Play Live Radio
Next Up:
0:00 0:00
Available On Air Stations

'Once Upon a Hollywood' Movie Review with Casey

Despite the fatigued title, director Quentin Tarantino's (The Hateful Eight, 2015) 9th, full-length, mainstream film is an interesting and fond revisiting of 1960s California and a strange interpretation on a historical tragedy. 

Leonardo DiCaprio (The Revenant, 2015) and Brad Pitt (Allied, 2016) are an actor and stunt man straining to hold their grasp on fame in 1969 Hollywood. Gradually braided with this fictional story are some of the real-life events leading up to the shocking murder of Hollywood actress Sharon Tate (Margo Robbie, Mary Queen of Scots, 2018), the 4 guests in her home, and her unborn fetus by 4 followers of cult leader Charles Manson. 

Once Upon a Hollywood has Tarantino's expected over-the-top violence, fully realized settings rich with shiny cars and dazzling movie theater marquees, and silent moments of quirky humor. It reminded me of the other Tarantino films Inglorious Basterds (2009) and Django Unchained (2012) as it addresses an infamous part of dark history taking viewers in a different direction to what might have happened if things had been different.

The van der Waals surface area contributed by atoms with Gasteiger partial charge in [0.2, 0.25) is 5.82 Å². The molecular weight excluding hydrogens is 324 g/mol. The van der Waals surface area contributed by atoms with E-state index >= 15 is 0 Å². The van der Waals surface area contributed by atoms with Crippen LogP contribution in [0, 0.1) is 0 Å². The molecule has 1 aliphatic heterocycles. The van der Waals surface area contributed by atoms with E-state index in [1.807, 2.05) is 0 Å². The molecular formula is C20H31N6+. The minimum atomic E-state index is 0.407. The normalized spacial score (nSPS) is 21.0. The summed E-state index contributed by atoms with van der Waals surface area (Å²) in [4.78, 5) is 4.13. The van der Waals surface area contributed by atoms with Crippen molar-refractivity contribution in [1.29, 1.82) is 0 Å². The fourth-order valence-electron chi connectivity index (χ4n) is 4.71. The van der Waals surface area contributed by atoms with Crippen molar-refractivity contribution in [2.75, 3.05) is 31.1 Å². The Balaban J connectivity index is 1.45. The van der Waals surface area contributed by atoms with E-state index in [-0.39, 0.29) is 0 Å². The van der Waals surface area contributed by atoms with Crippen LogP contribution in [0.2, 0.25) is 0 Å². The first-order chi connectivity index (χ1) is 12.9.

Many scenes are designed exquisitely with informative cinematography and genuine, everyday dialogue. But the film felt like 2 different stories or 2 different ideas. First displaying the mundane egotism of Hollywood acting then the ominous hope of celebrity and success crashing into a dirty underworld. They don't quite blend together, and the film spends too much time on the relationships and workings of Hollywood insiders. A little less time spent on the behind-the-scenes Hollywood stuff would have helped the film feel less aimless.

It isn't Tarantino's best work, but it's still a fun visit to a different Hollywood era.

Casey T. Allen is a native of Utah who graduated from Utah State University with a Bachelor's degree in English in 2007. He has worked in many capacities throughout USU campus and enjoys his time at UPR to continually exercise his writing.